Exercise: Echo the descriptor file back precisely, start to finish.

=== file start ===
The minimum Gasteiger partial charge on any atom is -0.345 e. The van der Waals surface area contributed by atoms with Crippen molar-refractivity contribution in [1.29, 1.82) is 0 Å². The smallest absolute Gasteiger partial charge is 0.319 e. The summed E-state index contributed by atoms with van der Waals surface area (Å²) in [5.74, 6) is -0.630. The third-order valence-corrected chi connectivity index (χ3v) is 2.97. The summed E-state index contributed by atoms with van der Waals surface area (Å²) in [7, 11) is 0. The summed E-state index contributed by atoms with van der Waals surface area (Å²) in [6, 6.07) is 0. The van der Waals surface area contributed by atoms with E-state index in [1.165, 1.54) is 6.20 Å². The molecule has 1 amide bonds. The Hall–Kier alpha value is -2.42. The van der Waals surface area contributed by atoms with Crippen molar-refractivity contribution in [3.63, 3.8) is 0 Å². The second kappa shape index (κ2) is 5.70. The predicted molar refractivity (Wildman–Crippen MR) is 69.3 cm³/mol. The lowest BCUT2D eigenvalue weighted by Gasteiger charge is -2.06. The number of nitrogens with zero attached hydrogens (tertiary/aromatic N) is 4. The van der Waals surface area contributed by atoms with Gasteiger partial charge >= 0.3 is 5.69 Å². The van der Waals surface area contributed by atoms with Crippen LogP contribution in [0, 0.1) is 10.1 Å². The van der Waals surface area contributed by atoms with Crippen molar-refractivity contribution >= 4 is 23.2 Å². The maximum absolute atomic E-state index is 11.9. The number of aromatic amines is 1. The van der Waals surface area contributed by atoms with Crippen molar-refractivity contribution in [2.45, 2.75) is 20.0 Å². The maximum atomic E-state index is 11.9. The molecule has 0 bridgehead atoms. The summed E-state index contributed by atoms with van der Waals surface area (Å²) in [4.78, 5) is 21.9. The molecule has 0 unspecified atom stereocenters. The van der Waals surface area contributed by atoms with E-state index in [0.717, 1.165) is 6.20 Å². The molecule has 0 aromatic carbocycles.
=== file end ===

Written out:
The minimum Gasteiger partial charge on any atom is -0.345 e. The van der Waals surface area contributed by atoms with Crippen molar-refractivity contribution in [1.29, 1.82) is 0 Å². The smallest absolute Gasteiger partial charge is 0.319 e. The summed E-state index contributed by atoms with van der Waals surface area (Å²) in [5.74, 6) is -0.630. The third-order valence-corrected chi connectivity index (χ3v) is 2.97. The summed E-state index contributed by atoms with van der Waals surface area (Å²) in [7, 11) is 0. The summed E-state index contributed by atoms with van der Waals surface area (Å²) in [6, 6.07) is 0. The van der Waals surface area contributed by atoms with E-state index in [1.165, 1.54) is 6.20 Å². The molecule has 1 amide bonds. The Hall–Kier alpha value is -2.42. The van der Waals surface area contributed by atoms with Crippen molar-refractivity contribution in [3.63, 3.8) is 0 Å². The second kappa shape index (κ2) is 5.70. The predicted molar refractivity (Wildman–Crippen MR) is 69.3 cm³/mol. The lowest BCUT2D eigenvalue weighted by Gasteiger charge is -2.06. The number of nitrogens with zero attached hydrogens (tertiary/aromatic N) is 4. The van der Waals surface area contributed by atoms with Gasteiger partial charge >= 0.3 is 5.69 Å². The van der Waals surface area contributed by atoms with Crippen LogP contribution in [0, 0.1) is 10.1 Å². The van der Waals surface area contributed by atoms with Crippen molar-refractivity contribution >= 4 is 23.2 Å². The maximum absolute atomic E-state index is 11.9. The number of aromatic amines is 1. The van der Waals surface area contributed by atoms with Crippen molar-refractivity contribution in [2.45, 2.75) is 20.0 Å². The maximum atomic E-state index is 11.9. The molecule has 0 bridgehead atoms. The summed E-state index contributed by atoms with van der Waals surface area (Å²) in [4.78, 5) is 21.9. The molecule has 0 unspecified atom stereocenters. The van der Waals surface area contributed by atoms with E-state index in [0.717, 1.165) is 6.20 Å². The molecule has 0 aromatic carbocycles.